The Gospel, Untamed

There is always the temptation to domesticate the Gospel — to smooth out the rough edges, sanitize the language, and naturalize the supernatural. In a word, to make it comfortable. In this way, the Beatitudes become simply gentle sayings about the poor, meek, and sorrowful. The twofold command of love becomes a mere exhortation to kindness. Even the death of Christ becomes just a good example.

Saint Mark tells us that those who followed Christ were amazed and afraid. (Mk 10:32). Well, we want to be comfortable, not afraid. Not comfortable as God desires to make us (with the peace beyond all understanding), but comfortable on our own terms, according to our earthbound understanding. We want the Gospel to make our lives better, not to upend them. So, we try to tame His words and make them fit for polite company.

Then comes along a Scripture passage such as today’s Gospel. (Mk 9:38-47) Our Lord’s discussion of fastening millstones around necks, cutting off limbs, and plucking out eyes shocks us back to the reality of the supernatural and the demands of the Gospel. There is no smoothing out these words or giving them a worldly interpretation. Either our Lord means that sin is punished, sometimes eternally, or He is speaking complete nonsense. Either our choices here have eternal significance, or they mean nothing. There is no in-between.

Our Lord draws us into this truth by using the example of a universally agreed upon villain — the man who ensnares children, the one who “causes one of these little ones who believe in me to sin.” In recent years the Church has had many painful reasons to reflect (perhaps not enough) on these words. The abuse of children draws universal condemnation, even from those (ironically) who have failed to protect them.

People object to many of our Lord’s words. But I’ve never heard anyone complain about the condemnation of the abuser: “It would be better for him if a great millstone were put around his neck and he were thrown into the sea.” Of course, the only reason that fate would be better for such a man is because a worse punishment awaits him in eternity. Temporal decisions have eternal consequences.

Given the current state of affairs, it’s worth lingering on this example for a moment. Some have pointed out the hypocrisy of an institution that strongly defends the rights of unborn children and yet tolerates predatory pederasty in the priesthood. Their criticism is just. Of course, by the same reasoning, the Church that rightly has zero-tolerance for child sexual abuse should also not tolerate Catholic politicians who defend, promote, and fund the daily murder of unborn children. There should be an equitable distribution of millstones.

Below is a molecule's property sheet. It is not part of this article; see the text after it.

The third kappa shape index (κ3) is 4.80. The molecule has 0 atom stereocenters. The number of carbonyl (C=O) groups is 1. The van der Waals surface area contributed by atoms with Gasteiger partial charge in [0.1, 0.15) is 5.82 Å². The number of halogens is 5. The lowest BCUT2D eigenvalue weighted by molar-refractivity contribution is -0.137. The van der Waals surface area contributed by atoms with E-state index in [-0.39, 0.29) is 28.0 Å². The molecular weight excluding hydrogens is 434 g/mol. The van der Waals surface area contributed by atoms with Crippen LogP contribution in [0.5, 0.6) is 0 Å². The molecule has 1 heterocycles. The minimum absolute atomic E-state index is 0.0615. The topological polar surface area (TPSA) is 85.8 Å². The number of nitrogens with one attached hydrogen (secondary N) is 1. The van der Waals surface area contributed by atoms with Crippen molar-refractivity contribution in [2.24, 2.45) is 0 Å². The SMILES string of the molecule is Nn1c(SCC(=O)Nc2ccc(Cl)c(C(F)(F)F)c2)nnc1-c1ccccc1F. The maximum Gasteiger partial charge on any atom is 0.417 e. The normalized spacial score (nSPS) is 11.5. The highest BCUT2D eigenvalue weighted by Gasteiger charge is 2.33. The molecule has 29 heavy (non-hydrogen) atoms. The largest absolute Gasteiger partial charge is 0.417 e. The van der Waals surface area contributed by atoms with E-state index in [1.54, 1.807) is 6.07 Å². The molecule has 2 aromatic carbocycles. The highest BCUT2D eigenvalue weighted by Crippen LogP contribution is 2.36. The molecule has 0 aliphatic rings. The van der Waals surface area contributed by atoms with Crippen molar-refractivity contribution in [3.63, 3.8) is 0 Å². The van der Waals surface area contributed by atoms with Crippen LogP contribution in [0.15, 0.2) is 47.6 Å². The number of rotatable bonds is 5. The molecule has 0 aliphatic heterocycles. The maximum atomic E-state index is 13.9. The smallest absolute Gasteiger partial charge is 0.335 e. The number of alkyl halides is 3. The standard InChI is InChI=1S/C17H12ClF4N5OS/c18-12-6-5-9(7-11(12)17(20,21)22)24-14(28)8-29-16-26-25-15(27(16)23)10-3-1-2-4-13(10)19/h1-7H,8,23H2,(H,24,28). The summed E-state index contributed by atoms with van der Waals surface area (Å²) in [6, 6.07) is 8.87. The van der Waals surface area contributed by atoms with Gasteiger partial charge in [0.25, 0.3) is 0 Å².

Returning to the Gospel, notice how our Lord, after his strong words about the abuser, changes the conversation. It’s easy for us to see and condemn the wickedness of such a man, to keep our focus on someone else. So, our Lord turns His attention from the scandalizer to us: “If your hand. . .and if your eye. . .and if your foot causes you to sin. . .” Now we have to consider not someone else’s eternal fate but our own. Our choices, no less than those of the man with a millstone around his neck, have eternal consequences. They lead us either to life in the Kingdom of God or to the unquenchable fire of Gehenna.

In these few verses, we get to the heart of Catholic morality. Everything in this world is relativized. Every choice has meaning only in relation to eternity, and value only in relation to heaven. Thus eternal life — not money, fame, pleasure, or political office — is to be the determining factor in our decisions. Whatever leads to the Kingdom must be chosen. Whatever opposes it must be rejected — cut off.

Jesus’ words also clarify the price we must pay in choosing eternal life: “cut it off. . .cut it off. . .pluck it out.” Here again, we typically hasten to tame our Lord’s harsh words. We (unnecessarily) point out that He doesn’t mean that we should literally cut off and pluck out body parts. It’s hyperbole, you see.

Unfortunately, we get so caught up in explaining the hyperbole that we pass over the very truth that it means to communicate. That it is better to cut and gouge certain things out of your life than to go to hell. Yes, it’s tough. It might feel like you’re severing a part of your own body. But your eternal life might also depend on it. Our Lord uses hyperbole for a reason: going to heaven incomplete is better than going to hell whole.

Of course, nobody enters heaven maimed or incomplete, and nobody goes to hell whole. That’s part of the hyperbole. If we enter hell, it’s as broken, distorted persons. If we enter heaven, we do so whole and entire. So, the painful paradox is that the lopping off of limbs and plucking out of eyes may very well be necessary to preserve our wholeness in eternity. This is the role of mortification in the Christian life. In order to remain whole for heaven, we need occasionally to cut off some of the things on earth — some food or drink, some legitimate pleasure, some comfort and ease.

For starters, let’s cut out the domestication of our Lord’s words and allow them to pierce us to the heart.


*Image: The Garden of Earthly Delights Triptych by Hieronymous Bosch, 1490-1500 [Museo Del Prado, Madrid]

Fr. Paul Scalia is a priest of the Diocese of Arlington, VA, where he serves as Episcopal Vicar for Clergy and Pastor of Saint James in Falls Church. He is the author of That Nothing May Be Lost: Reflections on Catholic Doctrine and Devotion and the editor of Sermons in Times of Crisis: Twelve Homilies to Stir Your Soul.